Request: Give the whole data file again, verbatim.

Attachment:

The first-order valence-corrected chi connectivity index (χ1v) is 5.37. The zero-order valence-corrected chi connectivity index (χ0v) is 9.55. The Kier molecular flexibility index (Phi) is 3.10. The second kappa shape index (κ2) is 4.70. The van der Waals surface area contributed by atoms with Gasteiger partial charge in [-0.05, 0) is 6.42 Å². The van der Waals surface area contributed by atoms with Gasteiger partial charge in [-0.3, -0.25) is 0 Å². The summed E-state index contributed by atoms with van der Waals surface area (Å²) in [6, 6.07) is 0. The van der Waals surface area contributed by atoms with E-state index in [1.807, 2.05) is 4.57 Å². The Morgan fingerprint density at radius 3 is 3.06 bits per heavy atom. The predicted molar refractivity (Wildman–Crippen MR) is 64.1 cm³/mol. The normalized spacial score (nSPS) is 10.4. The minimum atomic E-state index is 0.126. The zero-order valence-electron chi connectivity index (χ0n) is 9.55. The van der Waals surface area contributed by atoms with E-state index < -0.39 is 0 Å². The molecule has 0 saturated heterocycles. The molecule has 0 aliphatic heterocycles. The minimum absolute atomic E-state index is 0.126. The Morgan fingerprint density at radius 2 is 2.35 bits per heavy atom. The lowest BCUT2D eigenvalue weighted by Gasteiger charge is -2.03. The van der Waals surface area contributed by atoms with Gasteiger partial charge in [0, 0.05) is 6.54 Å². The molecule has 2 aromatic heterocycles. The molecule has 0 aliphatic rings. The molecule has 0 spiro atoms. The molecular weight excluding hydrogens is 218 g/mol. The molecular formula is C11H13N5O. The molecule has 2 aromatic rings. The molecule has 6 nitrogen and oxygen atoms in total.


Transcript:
The first-order valence-corrected chi connectivity index (χ1v) is 5.37. The zero-order valence-corrected chi connectivity index (χ0v) is 9.55. The Kier molecular flexibility index (Phi) is 3.10. The second kappa shape index (κ2) is 4.70. The van der Waals surface area contributed by atoms with Gasteiger partial charge in [-0.05, 0) is 6.42 Å². The van der Waals surface area contributed by atoms with Gasteiger partial charge in [-0.3, -0.25) is 0 Å². The summed E-state index contributed by atoms with van der Waals surface area (Å²) in [6, 6.07) is 0. The van der Waals surface area contributed by atoms with E-state index in [1.807, 2.05) is 4.57 Å². The Morgan fingerprint density at radius 3 is 3.06 bits per heavy atom. The predicted molar refractivity (Wildman–Crippen MR) is 64.1 cm³/mol. The normalized spacial score (nSPS) is 10.4. The minimum atomic E-state index is 0.126. The zero-order valence-electron chi connectivity index (χ0n) is 9.55. The van der Waals surface area contributed by atoms with E-state index < -0.39 is 0 Å². The molecule has 0 saturated heterocycles. The molecule has 0 aliphatic heterocycles. The minimum absolute atomic E-state index is 0.126. The Morgan fingerprint density at radius 2 is 2.35 bits per heavy atom. The lowest BCUT2D eigenvalue weighted by Gasteiger charge is -2.03. The van der Waals surface area contributed by atoms with Gasteiger partial charge in [0, 0.05) is 6.54 Å². The molecule has 2 aromatic heterocycles. The molecule has 0 aliphatic rings. The molecule has 0 spiro atoms. The molecular weight excluding hydrogens is 218 g/mol. The molecular formula is C11H13N5O. The molecule has 2 aromatic rings. The molecule has 6 nitrogen and oxygen atoms in total.